Fast forward to the year 1864. This is when “In God We Trust” was first placed on a U.S. coin. During this time, the Civil War was still going on and religious sentiment reached a peak. Then on the 30th of July, 1956, President Dwight D. Eisenhower officially made “In God We Trust” the nation’s motto. Now, why would he do this?

Let’s look at this time period. The Cold War was at a fever pitch. A witch hunt started a couple of years earlier for any government official that was thought to be a Communist, this was called the Red Scare. This witch hunt was led by Republican Senator Joseph McCarthy. McCarthy would accuse many government officials of being members of the communist party.

McCarthy’s accusations were so intimidating, that few people dared to speak out against him. Despite the lack of any proof, McCarthy’s investigation caused more than 2,000 government employees to lose their job.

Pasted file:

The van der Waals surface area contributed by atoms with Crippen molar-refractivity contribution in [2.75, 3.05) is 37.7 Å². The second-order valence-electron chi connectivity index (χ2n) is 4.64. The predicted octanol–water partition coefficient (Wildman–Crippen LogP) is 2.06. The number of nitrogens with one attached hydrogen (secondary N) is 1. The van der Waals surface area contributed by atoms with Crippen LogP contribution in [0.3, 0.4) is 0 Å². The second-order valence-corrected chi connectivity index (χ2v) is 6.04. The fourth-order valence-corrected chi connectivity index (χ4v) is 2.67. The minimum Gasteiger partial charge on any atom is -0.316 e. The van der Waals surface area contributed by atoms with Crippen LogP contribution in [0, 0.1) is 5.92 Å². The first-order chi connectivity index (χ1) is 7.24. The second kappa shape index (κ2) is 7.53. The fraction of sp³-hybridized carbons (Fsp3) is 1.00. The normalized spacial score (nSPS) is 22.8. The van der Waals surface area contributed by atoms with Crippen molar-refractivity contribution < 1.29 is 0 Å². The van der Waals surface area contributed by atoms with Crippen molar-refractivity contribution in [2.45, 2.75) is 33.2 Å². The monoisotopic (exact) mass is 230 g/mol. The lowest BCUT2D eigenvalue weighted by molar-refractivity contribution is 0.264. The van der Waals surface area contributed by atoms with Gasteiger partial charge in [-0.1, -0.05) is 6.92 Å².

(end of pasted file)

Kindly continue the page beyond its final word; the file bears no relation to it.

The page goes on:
Thanks to the Red Scare, McCarthyism and people thinking communists were God-less people, McCarthy led the push to add the phrase, “Under God” to the Pledge of Allegiance in 1954. Two years later, “In God We Trust” was officially adopted as our National motto.

By placing that motto on police vehicles, you are going against what our founding fathers wanted this great nation to be, an inclusive place where everybody feels welcome regardless of their religion beliefs or lack thereof.

If you truly want to represent every citizen and be patriotic by placing a motto on the back of your police car, I suggest doing so by using the original motto, “E Pluribus Unum” or the opening line of our Constitution, “We the People.”

State Question 788: Medicinal Marijuana Legalization

On June 26, 2018, the state of Oklahoma will vote on State Question 788. This could be one of the most important State Questions in modern Oklahoma history.

For anybody that doesn’t know, State Question 788 is the Medical Marijuana Legislation initiative. A vote yes, would support the measure to legalize the licensed cultivation, use and possession of cannabis for medicinal purposes. A vote no, would oppose the same measure.

Let’s go into a little bit deeper depth of what this measure would do if it was, in fact voted into law. While it would legalize the medical use of cannabis, a person couldn’t just walk into their doctor’s office and get a prescription.